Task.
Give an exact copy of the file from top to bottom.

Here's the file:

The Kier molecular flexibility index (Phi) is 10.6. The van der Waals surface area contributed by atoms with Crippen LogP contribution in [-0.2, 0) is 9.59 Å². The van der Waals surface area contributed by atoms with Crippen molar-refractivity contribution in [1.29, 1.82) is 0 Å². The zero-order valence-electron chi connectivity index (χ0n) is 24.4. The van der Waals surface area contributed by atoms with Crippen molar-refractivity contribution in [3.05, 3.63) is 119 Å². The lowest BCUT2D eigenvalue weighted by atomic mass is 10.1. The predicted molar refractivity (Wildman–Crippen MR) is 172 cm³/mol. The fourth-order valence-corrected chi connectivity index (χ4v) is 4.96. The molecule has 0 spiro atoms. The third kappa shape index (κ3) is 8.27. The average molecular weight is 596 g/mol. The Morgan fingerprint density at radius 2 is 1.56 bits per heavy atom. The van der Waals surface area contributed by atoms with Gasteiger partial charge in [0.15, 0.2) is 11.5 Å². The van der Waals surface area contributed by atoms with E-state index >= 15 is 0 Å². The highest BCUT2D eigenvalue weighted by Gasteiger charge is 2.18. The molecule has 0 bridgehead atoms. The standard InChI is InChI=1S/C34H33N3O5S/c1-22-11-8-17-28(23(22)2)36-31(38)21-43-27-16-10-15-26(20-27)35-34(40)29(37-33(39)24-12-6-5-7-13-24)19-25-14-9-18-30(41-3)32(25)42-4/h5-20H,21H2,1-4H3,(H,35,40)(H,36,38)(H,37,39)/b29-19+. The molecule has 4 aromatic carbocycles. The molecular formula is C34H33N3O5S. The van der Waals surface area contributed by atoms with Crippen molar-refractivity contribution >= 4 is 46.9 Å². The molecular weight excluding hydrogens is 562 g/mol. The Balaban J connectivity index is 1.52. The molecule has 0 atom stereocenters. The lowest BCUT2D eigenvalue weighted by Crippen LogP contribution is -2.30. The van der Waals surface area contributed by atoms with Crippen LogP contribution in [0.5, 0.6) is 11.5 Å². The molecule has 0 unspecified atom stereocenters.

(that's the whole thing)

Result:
The Kier molecular flexibility index (Phi) is 10.6. The van der Waals surface area contributed by atoms with Crippen LogP contribution in [-0.2, 0) is 9.59 Å². The van der Waals surface area contributed by atoms with Crippen molar-refractivity contribution in [1.29, 1.82) is 0 Å². The zero-order valence-electron chi connectivity index (χ0n) is 24.4. The van der Waals surface area contributed by atoms with Crippen molar-refractivity contribution in [3.05, 3.63) is 119 Å². The lowest BCUT2D eigenvalue weighted by atomic mass is 10.1. The predicted molar refractivity (Wildman–Crippen MR) is 172 cm³/mol. The fourth-order valence-corrected chi connectivity index (χ4v) is 4.96. The molecule has 0 spiro atoms. The third kappa shape index (κ3) is 8.27. The average molecular weight is 596 g/mol. The Morgan fingerprint density at radius 2 is 1.56 bits per heavy atom. The van der Waals surface area contributed by atoms with Gasteiger partial charge in [0.15, 0.2) is 11.5 Å². The van der Waals surface area contributed by atoms with E-state index >= 15 is 0 Å². The highest BCUT2D eigenvalue weighted by Gasteiger charge is 2.18. The molecule has 0 bridgehead atoms. The standard InChI is InChI=1S/C34H33N3O5S/c1-22-11-8-17-28(23(22)2)36-31(38)21-43-27-16-10-15-26(20-27)35-34(40)29(37-33(39)24-12-6-5-7-13-24)19-25-14-9-18-30(41-3)32(25)42-4/h5-20H,21H2,1-4H3,(H,35,40)(H,36,38)(H,37,39)/b29-19+. The molecule has 4 aromatic carbocycles. The molecular formula is C34H33N3O5S. The van der Waals surface area contributed by atoms with Crippen molar-refractivity contribution >= 4 is 46.9 Å². The molecular weight excluding hydrogens is 562 g/mol. The Balaban J connectivity index is 1.52. The molecule has 0 atom stereocenters. The lowest BCUT2D eigenvalue weighted by Crippen LogP contribution is -2.30. The van der Waals surface area contributed by atoms with Crippen LogP contribution in [0.5, 0.6) is 11.5 Å². The molecule has 0 unspecified atom stereocenters.